Clean-air Adventure Series: Dunsmuir, Mount Shasta, etc.

Taking the scenic route

Finding my way around the Golden State is sometimes an adventure in itself. To help, out comes the map just so I know how to get to where I want to go (from Fresno).

Tower Bridge, Sacramento

Okay, so maybe you’re now thinking to get to Dunsmuir, it’s the 99 (State Route 99) to Manteca or Sacramento and then over to I-5 (Interstate 5) for the rest of my travels and in eight or so hours from start to finish, I’m there. Ordinarily, that might have been the plan. But, not this time.

On this journey, I wanted to see Lake Almanor, Burney Falls, places I, prior to that time, had only seen in photos. They looked like interesting places to visit.

So, at Marysville, north of Sacramento, you might say I veered off course. From the former I exited 99 and proceeded to first head north and then northeast and east on Highway 70. This took me to a town called Keddie, named for Arthur Walter Keddie who surveyed a route for the Western Pacific Railroad through the Feather River Canyon.

At Keddie, meanwhile, using highway 89, this would allow me access to Lake Almanor, to the town of Almanor itself and ultimately to Chester, California and there, I could switch to combination routes 36/89 where, in heading west, this would afford a way to and through the Lassen Volcanic National Park and Lassen National Park Ski Area in particular. No, I wasn’t going skiing. But, I figured a ride through the ski area would have proved quite scenic. What I hadn’t counted on, on the other hand, was even on this date in June (I think it was June 4th), was snow deep enough on the ground, just enough to dampen my plans. I understood that the pass would be open in two days. Call it dumb luck.

Burney Falls

At any rate, I found my way to Manton. From there it was this steep, I mean really steep (and windy) climb to reach Shingletown. As it was getting on in the day, and it would be quite a ways to get to Old Station where I could get back on 89 and be on my way to the falls at Burney, I opted instead to head west to Redding where I could once again resume my travels north on I-5. That I neither traveled through the Lassen National Park Ski Area nor to Burney Falls, there is always next time. While not three-for-three, looking on the bright side, one-out-of-three of my desired destinations visited, was better than none.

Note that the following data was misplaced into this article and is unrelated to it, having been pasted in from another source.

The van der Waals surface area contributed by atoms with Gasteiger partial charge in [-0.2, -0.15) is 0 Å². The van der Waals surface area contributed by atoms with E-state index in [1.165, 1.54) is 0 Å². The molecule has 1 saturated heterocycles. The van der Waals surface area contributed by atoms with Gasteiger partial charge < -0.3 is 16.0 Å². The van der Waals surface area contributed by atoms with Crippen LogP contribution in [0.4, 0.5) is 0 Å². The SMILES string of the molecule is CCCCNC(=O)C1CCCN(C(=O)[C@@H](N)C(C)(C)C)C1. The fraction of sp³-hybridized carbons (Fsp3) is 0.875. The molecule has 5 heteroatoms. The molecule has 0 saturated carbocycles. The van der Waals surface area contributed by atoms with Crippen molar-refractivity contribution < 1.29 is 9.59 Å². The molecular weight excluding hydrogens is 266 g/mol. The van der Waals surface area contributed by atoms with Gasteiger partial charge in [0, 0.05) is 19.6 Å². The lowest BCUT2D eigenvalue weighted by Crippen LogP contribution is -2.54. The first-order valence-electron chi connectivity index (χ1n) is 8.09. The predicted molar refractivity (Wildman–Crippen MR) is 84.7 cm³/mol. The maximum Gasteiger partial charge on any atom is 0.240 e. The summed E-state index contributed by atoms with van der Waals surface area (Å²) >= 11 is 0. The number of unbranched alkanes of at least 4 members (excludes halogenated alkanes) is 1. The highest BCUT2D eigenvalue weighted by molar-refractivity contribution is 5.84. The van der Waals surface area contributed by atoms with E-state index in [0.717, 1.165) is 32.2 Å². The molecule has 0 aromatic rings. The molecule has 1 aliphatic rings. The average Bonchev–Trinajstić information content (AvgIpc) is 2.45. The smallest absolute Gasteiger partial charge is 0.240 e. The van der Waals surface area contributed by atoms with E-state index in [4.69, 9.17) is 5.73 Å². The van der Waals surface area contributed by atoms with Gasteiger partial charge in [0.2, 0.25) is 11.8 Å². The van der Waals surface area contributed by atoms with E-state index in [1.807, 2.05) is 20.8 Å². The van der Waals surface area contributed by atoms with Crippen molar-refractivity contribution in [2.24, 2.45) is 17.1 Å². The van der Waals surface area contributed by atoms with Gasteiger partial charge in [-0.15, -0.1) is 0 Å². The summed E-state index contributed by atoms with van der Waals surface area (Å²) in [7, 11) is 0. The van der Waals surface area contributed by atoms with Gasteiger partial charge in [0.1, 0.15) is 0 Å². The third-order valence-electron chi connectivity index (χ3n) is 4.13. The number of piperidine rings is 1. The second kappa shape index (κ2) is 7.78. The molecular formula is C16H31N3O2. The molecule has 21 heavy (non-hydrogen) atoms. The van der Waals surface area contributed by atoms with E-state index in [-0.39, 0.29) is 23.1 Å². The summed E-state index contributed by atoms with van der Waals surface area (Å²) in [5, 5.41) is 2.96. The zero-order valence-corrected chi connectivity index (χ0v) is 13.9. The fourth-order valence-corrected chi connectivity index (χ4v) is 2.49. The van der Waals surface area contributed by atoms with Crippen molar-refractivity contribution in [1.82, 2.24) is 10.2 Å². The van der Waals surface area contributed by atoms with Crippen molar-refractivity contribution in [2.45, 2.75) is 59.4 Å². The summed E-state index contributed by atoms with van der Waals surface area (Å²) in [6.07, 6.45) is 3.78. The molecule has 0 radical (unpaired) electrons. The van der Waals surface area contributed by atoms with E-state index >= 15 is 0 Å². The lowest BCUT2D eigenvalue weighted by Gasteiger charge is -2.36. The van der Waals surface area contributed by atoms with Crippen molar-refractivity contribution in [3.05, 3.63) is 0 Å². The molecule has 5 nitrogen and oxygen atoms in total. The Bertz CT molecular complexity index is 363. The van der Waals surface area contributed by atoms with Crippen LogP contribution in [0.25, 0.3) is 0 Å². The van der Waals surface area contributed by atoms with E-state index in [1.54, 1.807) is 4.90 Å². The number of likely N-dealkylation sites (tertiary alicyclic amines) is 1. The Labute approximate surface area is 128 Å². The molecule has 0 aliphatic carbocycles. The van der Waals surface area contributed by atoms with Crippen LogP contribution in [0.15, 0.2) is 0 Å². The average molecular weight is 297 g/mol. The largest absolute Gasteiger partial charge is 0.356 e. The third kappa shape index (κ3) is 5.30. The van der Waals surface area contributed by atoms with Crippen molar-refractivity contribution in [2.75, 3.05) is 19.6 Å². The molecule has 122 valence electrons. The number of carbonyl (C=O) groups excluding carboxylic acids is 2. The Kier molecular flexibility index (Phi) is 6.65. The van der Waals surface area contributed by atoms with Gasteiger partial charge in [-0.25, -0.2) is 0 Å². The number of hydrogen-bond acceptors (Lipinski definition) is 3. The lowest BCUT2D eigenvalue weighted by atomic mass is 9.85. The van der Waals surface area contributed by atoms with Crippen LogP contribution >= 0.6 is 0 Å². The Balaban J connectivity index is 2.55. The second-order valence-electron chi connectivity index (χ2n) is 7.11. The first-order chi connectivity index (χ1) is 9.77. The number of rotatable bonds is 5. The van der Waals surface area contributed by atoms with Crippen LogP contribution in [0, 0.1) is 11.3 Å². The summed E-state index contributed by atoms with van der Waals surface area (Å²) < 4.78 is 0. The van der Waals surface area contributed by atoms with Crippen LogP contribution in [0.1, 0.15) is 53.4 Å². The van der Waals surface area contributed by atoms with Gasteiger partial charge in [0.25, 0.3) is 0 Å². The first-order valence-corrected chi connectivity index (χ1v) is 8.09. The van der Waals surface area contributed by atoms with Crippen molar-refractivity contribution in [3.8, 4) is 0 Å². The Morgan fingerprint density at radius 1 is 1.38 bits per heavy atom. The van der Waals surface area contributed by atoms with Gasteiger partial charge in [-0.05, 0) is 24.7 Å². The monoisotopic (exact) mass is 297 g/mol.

Caboose lodging

When exploring different areas, one typically needs a base of operations. On my travels to South Lake Tahoe, I slept on the hard ground, in a sleeping bag, of course, but still. Just a step up from this was the tent I overnighted in on that one Yosemite National Park visit.

On this adventure, on the other hand, just outside of Dunsmuir, I lodged at a railroad-themed park spending the night in a caboose. Accommodations vary. A person can choose from cabins and cabooses and, based on what I now understand, there are provisions for both recreational vehicles and tent camping too.

Cabooses were redone, obviously. At one end was a bathroom with a toilet and wash provisions and throughout the rest of the railroad way car (as cabooses are sometimes called) beds, a T.V., a table and chairs, clothes closet and free-standing dresser; what you would typically have in a room at a motel. Some even have wood paneling throughout. The scenes out the window and around the premises, were captivating. I remember, off in one direction, I could see Castle Crags – an interesting physical formation in its own right. When it came to dining, I ate dinner in the on-site rail passenger car. To add to the ambiance was a static display composed of a steam locomotive situated adjacent to a water tank.

Oroville Dam

Now add clean air to the mix, and what you have are all the ingredients for a perfect way to spend a vacation.

Short journeys from the railroad park took me to Dunsmuir, known to many as a railroad town and Mount Shasta, both the mountain and the town. There are many locations and different vantage points from which to view the mountain – volcano, actually.

Speaking of which, when I was traveling north on 89 in the vicinity of Lake Almanor which, itself is a sight to behold, I recall seeing igneous rock everywhere it seemed, evidence of a volcanic eruption from, presumably, Mount Lassen.


In my next and last adventure in this series, I tell of my time spent at the crest of the Sierra Nevada range along Highway 70 through what is known as Beckwourth Pass and specifically at a rustic hotel in the community of Loyalton. While none of the previous clean-air experiences had snow in them to any appreciable degree, this one did.

Image credits: Michael Grindstaff (top); Siskiyou County Visitors Bureau (middle); California Department of Water Resources (bottom)

– Alan Kandel

This post was last revised on Dec. 8, 2019 @ 4:21 p.m. Pacific Standard Time.